We don’t know, what we don’t know.
That’s not an indictment or a judgment. It’s an admission. Especially when it comes to our 21st century knowledge and understanding of early Christian views on how Christians ought to deal with violence.
In my last post, I began to answer the question, “Should we arm our churches?” I drew specifically upon the many words of Jesus throughout the Gospels and from the words of Paul in his letters to the Church.
While one may believe that the words of Jesus, upon whom all of Christianity is supposedly built, are sufficient in answering any and all questions that have anything to do with how a Christian ought to relate to an enemy, and then how a Christian ought to respond to violence, this is certainly not the case.
While there is a mountain of evidence, straight from the mouth of Jesus, that anyone who follows him ought to- love our enemies, do good to those who hate us, not repay evil with evil, not resist an evil doer, turn the other cheek, go the extra mile, give the shirt off of our back, not avenge ourselves, bless those who curse us, give food to your enemies, and pray for those who persecute us, there are still Christians who go to extraordinary lengths to nuance the words of Jesus or make well-intentioned excuses as to why the way of Jesus is not relevant, or applicable, to the 21st century Christian.
Well, that was Jesus and we are not Jesus.
Well, that was Jesus’ special calling that was specific to him.
Well, we live in a fallen world with fallen people and Jesus didn’t mean all of that for us.
Well, you are trying to make Jesus a hippy.
Well, as a Christian we have a responsibility to protect people.
Well, Jesus told his disciples to buy swords so he advocates violence.
I have to say that it is amazing and surprising to me all of the beliefs Christians stand firm upon as non-negotiables with barely a mention by Jesus, but how casual and flippant so many Christians become when dismissing or nuancing Jesus’ words on enemy-love and non-violence, despite mountains of direct and unequivocal words from Jesus.
So in attempt to take another step in making the case for followers of Jesus, that Jesus did, indeed, mean that we ought to love our enemies to the point that it would mean our lives, I will address specifically the “two swords” when Jesus was arrested and then I will overwhelm you with quotes from the early church fathers on how they viewed enemies and Christian retaliation to evil.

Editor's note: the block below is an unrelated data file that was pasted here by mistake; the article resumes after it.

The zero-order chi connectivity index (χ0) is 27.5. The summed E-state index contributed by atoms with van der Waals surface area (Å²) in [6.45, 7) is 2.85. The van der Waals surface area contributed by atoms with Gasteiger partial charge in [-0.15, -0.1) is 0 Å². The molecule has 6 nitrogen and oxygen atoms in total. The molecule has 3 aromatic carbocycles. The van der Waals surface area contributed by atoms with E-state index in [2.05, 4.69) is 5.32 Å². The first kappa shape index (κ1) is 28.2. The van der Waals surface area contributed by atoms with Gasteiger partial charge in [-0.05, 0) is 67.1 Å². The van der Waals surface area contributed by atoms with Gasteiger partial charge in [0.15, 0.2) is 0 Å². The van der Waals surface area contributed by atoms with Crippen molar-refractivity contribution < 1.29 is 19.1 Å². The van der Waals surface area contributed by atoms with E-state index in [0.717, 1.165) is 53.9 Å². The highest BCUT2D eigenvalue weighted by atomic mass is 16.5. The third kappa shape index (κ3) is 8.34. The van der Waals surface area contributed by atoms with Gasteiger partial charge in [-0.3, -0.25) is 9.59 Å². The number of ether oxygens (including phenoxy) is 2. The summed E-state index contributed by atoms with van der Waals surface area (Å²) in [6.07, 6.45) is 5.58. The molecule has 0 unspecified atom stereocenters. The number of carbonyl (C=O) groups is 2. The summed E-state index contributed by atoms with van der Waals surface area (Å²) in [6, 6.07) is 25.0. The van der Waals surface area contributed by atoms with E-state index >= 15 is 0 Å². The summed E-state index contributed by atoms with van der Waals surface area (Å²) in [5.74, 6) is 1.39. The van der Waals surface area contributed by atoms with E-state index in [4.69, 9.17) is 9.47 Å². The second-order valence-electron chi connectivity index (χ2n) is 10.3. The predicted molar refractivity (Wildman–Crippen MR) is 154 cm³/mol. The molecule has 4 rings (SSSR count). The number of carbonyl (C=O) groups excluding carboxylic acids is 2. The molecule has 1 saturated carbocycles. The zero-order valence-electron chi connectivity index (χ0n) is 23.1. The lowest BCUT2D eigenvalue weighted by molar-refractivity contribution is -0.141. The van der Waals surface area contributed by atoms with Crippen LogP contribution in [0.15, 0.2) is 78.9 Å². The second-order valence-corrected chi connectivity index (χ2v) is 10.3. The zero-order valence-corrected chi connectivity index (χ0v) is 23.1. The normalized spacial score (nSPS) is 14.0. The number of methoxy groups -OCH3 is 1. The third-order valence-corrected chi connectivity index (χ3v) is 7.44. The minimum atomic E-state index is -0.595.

I said it in the previous post, but it seems either people didn’t read my post, or they purposefully ignored what I wrote, but Jesus did not tell his disciples to get swords for the sake of self-defense or for any sort of violence. The passage in Luke 22 tells the exact reason that he had them get swords. Read it below. It was for the sake of fulfilling the prophecy in Isaiah that he would be numbered among transgressors, or law-breakers.
He said to them, “But now if you have a purse, take it, and also a bag; and if you don’t have a sword, sell your cloak and buy one. It is written: ‘And he was numbered with the transgressors; and I tell you that this must be fulfilled in me. Yes, what is written about me is reaching its fulfillment.”
The disciples said, “See, Lord, here are two swords.”
“That’s enough!” he replied.
Were two swords enough to take on the temple guards who were heavily armed and protected with body armor? It is a ludicrous assertion. If you are going to mount a serious defensive against the temple guard, you better bring more than two daggers. Seriously. Beyond that when Peter used the dagger to cut the ear of one of the guards, Jesus rebuked him and told him to put it away. Jesus then subsequently healed the temple guards ear.
Please do not use this as an example for violence, retaliation, or self-defense, because it falls flat.
So to the early church fathers and I will end with this. Considering that Jesus died around 30 AD, the early church began to organize after his resurrection, and the first Gospels were written approximately between 50-90 AD, one ought to be able to look at the words of those in the second and third centuries to get a clear idea of how they interpreted Jesus’ words. What we find is that the early church was as radical in their non-resistance to evil as Jesus. In fact, that was the belief and disposition of the early church until Christianity was politicized and militarized by Constantine in the early 4th century and then through the opinions of Augustine of Hippo, who introduced Just War Theory in the 5th century. That does not mean that there could not have been earlier smaller, rogue movements within the church who advocated for Christian’s to pick up the sword, but it absolutely was not the norm as you will find in the quotes below.
Keep in mind that these are the words of the leaders of the earliest churches that formed out of the Great Commission by the disciples of Jesus.